Eskom revealed that not addressing the decade-old problem of municipalities not paying their bills when it first started is costing it billions and that there is no viable solution on the cards.
The municipal debt owed to Eskom continues to grow, reaching R63.2 billion at the end of August. The top 20 offenders owe R48.9 billion – 77% of the total.
More than half of the 257 municipalities in the country have defaulted on their Eskom bills.
Current executives at the company point to not clamping down on defaulting municipalities when the problem started as the source of the problem.
Electricity Minister Kgosientsho Ramokgopa said he is deeply concerned about the financial health of many municipalities that owe Eskom billions.
“The finances of municipalities are very illiquid. Some are insolvent and are not raising sufficient revenue to meet their operational activities.”
Ramokgopa lamented how this impacts Eskom’s operations as it inhibits the utility’s ability to invest in maintaining its plants and expanding the grid.
Acting Eskom CEO Calib Cassim told BusinessDay the escalation in municipal debt is “concerning” and will “show in Eskom’s financial results”.
In May, the Treasury launched an initiative to allow municipalities to have their Eskom debt written off systematically over three years.
To qualify, municipalities must comply with 14 financial management and other conditions, including keeping up with current account payments to Eskom.
The Treasury said it had received 30 applications, of which 23 have been approved and 7 are pending approval.
The approved municipalities represent R17 billion of the R63 billion.
Eskom’s distribution group executive, Monde Bala, said many municipalities face systemic problems that make it impossible for them to pay their debts.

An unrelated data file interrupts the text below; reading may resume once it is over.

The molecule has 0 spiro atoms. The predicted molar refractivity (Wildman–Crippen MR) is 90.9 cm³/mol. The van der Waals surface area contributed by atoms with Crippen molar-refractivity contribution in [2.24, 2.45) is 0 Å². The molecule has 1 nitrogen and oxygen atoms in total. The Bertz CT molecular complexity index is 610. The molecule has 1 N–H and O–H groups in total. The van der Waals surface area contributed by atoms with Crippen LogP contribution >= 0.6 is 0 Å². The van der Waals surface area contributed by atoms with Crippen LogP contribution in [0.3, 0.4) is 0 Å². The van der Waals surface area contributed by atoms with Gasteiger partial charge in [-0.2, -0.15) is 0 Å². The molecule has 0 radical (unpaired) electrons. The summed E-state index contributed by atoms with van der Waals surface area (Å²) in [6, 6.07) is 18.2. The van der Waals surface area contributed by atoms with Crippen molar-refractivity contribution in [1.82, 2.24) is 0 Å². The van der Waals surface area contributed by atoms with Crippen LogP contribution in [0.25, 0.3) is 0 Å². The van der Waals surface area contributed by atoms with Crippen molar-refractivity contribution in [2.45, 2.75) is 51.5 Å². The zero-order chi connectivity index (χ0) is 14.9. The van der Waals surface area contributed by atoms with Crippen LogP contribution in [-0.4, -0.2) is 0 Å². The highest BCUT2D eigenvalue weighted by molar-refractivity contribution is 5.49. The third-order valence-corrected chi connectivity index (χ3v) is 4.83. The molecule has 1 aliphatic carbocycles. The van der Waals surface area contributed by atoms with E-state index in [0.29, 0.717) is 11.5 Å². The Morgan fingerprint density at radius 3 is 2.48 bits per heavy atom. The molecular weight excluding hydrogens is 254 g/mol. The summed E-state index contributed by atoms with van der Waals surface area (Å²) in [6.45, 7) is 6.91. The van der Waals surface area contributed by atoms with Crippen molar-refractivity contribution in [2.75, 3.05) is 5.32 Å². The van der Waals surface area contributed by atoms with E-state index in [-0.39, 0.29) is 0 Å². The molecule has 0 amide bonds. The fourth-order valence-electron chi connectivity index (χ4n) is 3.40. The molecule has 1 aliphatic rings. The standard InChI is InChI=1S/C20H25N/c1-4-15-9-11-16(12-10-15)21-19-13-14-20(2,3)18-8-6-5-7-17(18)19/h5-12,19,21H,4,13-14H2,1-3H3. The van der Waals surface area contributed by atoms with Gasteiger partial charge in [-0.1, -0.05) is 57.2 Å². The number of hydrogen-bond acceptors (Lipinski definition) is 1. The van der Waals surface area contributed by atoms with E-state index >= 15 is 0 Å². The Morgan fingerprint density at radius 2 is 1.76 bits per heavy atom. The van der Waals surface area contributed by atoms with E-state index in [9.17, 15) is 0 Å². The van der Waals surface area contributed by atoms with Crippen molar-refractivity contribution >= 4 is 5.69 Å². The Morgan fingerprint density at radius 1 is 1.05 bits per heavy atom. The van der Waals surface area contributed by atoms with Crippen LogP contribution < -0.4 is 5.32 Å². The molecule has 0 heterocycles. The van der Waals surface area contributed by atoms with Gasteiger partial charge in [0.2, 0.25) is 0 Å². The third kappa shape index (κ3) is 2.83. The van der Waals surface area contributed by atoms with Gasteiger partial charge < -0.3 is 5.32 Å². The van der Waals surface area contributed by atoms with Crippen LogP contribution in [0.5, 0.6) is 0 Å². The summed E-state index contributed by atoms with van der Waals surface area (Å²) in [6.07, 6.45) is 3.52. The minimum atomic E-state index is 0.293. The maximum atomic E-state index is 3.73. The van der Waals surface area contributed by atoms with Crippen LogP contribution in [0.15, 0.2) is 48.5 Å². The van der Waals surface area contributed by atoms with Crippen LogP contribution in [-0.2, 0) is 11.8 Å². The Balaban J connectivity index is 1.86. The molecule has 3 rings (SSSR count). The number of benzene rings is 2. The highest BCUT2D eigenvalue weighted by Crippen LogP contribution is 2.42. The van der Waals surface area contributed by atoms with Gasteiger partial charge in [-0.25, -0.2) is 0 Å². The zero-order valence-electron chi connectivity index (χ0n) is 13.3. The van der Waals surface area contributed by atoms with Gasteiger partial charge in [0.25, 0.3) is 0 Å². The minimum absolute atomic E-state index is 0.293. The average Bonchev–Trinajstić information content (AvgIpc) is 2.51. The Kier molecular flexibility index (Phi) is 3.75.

Bala said it is not possible to force municipalities to participate in the Treasury’s debt relief programme, even though it comes with an incentive of a complete write-off of accumulated debt.
He also emphasised that this has been a decade-long struggle, with no viable solution implemented by Eskom or the government.
“We can impose penalties for late payment, but when a municipality is not paying its bills, the penalty is of little effect,” he said.
“We are in a situation where the debt keeps growing because we did not deal with the problem when it first started in 2012/13.”
Eskom was unaware at the time that there were fundamental problems at municipalities that made them unable to pay their Eskom debts even if they wanted to.
One measure Eskom would consider to deal with indebted municipalities is stronger enforcement of the distribution licence conditions. “If they don’t pay, they run the risk of losing their licences.”
Another solution Eskom could consider is to take over the electricity supply from those municipalities that are unable to repay their debt and service their current accounts.